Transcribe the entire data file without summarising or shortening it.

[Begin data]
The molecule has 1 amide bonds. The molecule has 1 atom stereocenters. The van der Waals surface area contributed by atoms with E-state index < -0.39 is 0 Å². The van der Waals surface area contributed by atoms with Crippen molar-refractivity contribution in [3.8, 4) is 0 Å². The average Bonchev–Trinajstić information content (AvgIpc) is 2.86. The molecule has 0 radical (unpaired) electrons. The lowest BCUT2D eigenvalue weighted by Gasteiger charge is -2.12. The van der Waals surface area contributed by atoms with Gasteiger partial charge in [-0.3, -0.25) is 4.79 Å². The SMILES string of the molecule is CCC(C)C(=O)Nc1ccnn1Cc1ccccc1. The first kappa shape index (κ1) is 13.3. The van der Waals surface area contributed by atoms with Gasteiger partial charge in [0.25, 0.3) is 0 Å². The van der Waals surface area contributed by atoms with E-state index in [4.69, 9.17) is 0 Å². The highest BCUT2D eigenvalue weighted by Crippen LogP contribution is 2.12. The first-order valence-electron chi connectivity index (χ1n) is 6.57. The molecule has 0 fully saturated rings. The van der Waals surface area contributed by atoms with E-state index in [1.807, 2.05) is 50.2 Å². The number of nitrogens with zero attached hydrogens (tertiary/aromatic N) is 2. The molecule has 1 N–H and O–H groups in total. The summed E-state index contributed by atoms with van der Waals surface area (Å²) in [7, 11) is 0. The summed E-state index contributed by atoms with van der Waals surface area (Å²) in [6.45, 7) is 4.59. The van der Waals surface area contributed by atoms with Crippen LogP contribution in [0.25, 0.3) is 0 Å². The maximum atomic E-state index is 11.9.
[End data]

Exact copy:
The molecule has 1 amide bonds. The molecule has 1 atom stereocenters. The van der Waals surface area contributed by atoms with E-state index < -0.39 is 0 Å². The van der Waals surface area contributed by atoms with Crippen molar-refractivity contribution in [3.8, 4) is 0 Å². The average Bonchev–Trinajstić information content (AvgIpc) is 2.86. The molecule has 0 radical (unpaired) electrons. The lowest BCUT2D eigenvalue weighted by Gasteiger charge is -2.12. The van der Waals surface area contributed by atoms with Gasteiger partial charge in [-0.3, -0.25) is 4.79 Å². The SMILES string of the molecule is CCC(C)C(=O)Nc1ccnn1Cc1ccccc1. The first kappa shape index (κ1) is 13.3. The van der Waals surface area contributed by atoms with Gasteiger partial charge in [0.25, 0.3) is 0 Å². The van der Waals surface area contributed by atoms with E-state index in [4.69, 9.17) is 0 Å². The highest BCUT2D eigenvalue weighted by Crippen LogP contribution is 2.12. The first-order valence-electron chi connectivity index (χ1n) is 6.57. The molecule has 0 fully saturated rings. The van der Waals surface area contributed by atoms with E-state index in [1.807, 2.05) is 50.2 Å². The number of nitrogens with zero attached hydrogens (tertiary/aromatic N) is 2. The molecule has 1 N–H and O–H groups in total. The summed E-state index contributed by atoms with van der Waals surface area (Å²) in [7, 11) is 0. The summed E-state index contributed by atoms with van der Waals surface area (Å²) in [6.45, 7) is 4.59. The van der Waals surface area contributed by atoms with Crippen LogP contribution in [0.25, 0.3) is 0 Å². The maximum atomic E-state index is 11.9.